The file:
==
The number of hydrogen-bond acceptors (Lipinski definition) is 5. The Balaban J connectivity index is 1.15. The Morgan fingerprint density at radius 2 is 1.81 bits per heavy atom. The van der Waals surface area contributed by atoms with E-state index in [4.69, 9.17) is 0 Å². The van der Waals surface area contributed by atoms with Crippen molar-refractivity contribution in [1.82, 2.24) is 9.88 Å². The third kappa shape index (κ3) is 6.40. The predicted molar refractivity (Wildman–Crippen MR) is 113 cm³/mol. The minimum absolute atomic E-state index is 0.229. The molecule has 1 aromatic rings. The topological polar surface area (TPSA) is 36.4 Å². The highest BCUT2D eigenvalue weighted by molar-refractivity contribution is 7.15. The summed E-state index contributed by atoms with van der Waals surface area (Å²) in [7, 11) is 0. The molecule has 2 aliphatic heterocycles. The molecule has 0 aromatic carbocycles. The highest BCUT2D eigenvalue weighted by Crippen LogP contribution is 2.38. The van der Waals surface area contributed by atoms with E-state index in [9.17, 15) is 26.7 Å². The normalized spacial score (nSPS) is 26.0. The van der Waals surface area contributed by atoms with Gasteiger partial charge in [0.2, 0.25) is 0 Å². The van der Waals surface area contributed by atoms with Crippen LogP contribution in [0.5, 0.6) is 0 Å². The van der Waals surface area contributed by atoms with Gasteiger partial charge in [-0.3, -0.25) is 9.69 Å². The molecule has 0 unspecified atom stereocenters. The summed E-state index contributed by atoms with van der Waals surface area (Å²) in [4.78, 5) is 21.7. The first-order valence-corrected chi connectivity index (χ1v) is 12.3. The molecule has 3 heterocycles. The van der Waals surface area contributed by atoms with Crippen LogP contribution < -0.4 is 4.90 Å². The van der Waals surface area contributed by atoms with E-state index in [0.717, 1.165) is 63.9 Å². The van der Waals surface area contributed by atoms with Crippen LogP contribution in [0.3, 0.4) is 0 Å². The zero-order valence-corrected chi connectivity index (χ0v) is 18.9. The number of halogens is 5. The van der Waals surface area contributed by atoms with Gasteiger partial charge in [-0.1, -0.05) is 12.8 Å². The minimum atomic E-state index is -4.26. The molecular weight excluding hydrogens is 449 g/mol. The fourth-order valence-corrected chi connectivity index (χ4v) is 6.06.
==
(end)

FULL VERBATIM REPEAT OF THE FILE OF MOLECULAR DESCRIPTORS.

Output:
The number of hydrogen-bond acceptors (Lipinski definition) is 5. The Balaban J connectivity index is 1.15. The Morgan fingerprint density at radius 2 is 1.81 bits per heavy atom. The van der Waals surface area contributed by atoms with E-state index in [4.69, 9.17) is 0 Å². The van der Waals surface area contributed by atoms with Crippen molar-refractivity contribution in [1.82, 2.24) is 9.88 Å². The third kappa shape index (κ3) is 6.40. The predicted molar refractivity (Wildman–Crippen MR) is 113 cm³/mol. The minimum absolute atomic E-state index is 0.229. The molecule has 1 aromatic rings. The topological polar surface area (TPSA) is 36.4 Å². The highest BCUT2D eigenvalue weighted by molar-refractivity contribution is 7.15. The summed E-state index contributed by atoms with van der Waals surface area (Å²) in [7, 11) is 0. The molecule has 2 aliphatic heterocycles. The molecule has 0 aromatic carbocycles. The highest BCUT2D eigenvalue weighted by Crippen LogP contribution is 2.38. The van der Waals surface area contributed by atoms with E-state index in [9.17, 15) is 26.7 Å². The normalized spacial score (nSPS) is 26.0. The van der Waals surface area contributed by atoms with Gasteiger partial charge in [0.2, 0.25) is 0 Å². The van der Waals surface area contributed by atoms with Crippen LogP contribution in [0.5, 0.6) is 0 Å². The van der Waals surface area contributed by atoms with Gasteiger partial charge in [-0.3, -0.25) is 9.69 Å². The molecule has 0 unspecified atom stereocenters. The summed E-state index contributed by atoms with van der Waals surface area (Å²) in [4.78, 5) is 21.7. The first-order valence-corrected chi connectivity index (χ1v) is 12.3. The molecule has 3 heterocycles. The van der Waals surface area contributed by atoms with Crippen LogP contribution < -0.4 is 4.90 Å². The van der Waals surface area contributed by atoms with E-state index in [0.717, 1.165) is 63.9 Å². The van der Waals surface area contributed by atoms with Crippen LogP contribution in [0.3, 0.4) is 0 Å². The zero-order valence-corrected chi connectivity index (χ0v) is 18.9. The number of halogens is 5. The van der Waals surface area contributed by atoms with Gasteiger partial charge in [-0.1, -0.05) is 12.8 Å². The minimum atomic E-state index is -4.26. The molecular weight excluding hydrogens is 449 g/mol. The fourth-order valence-corrected chi connectivity index (χ4v) is 6.06.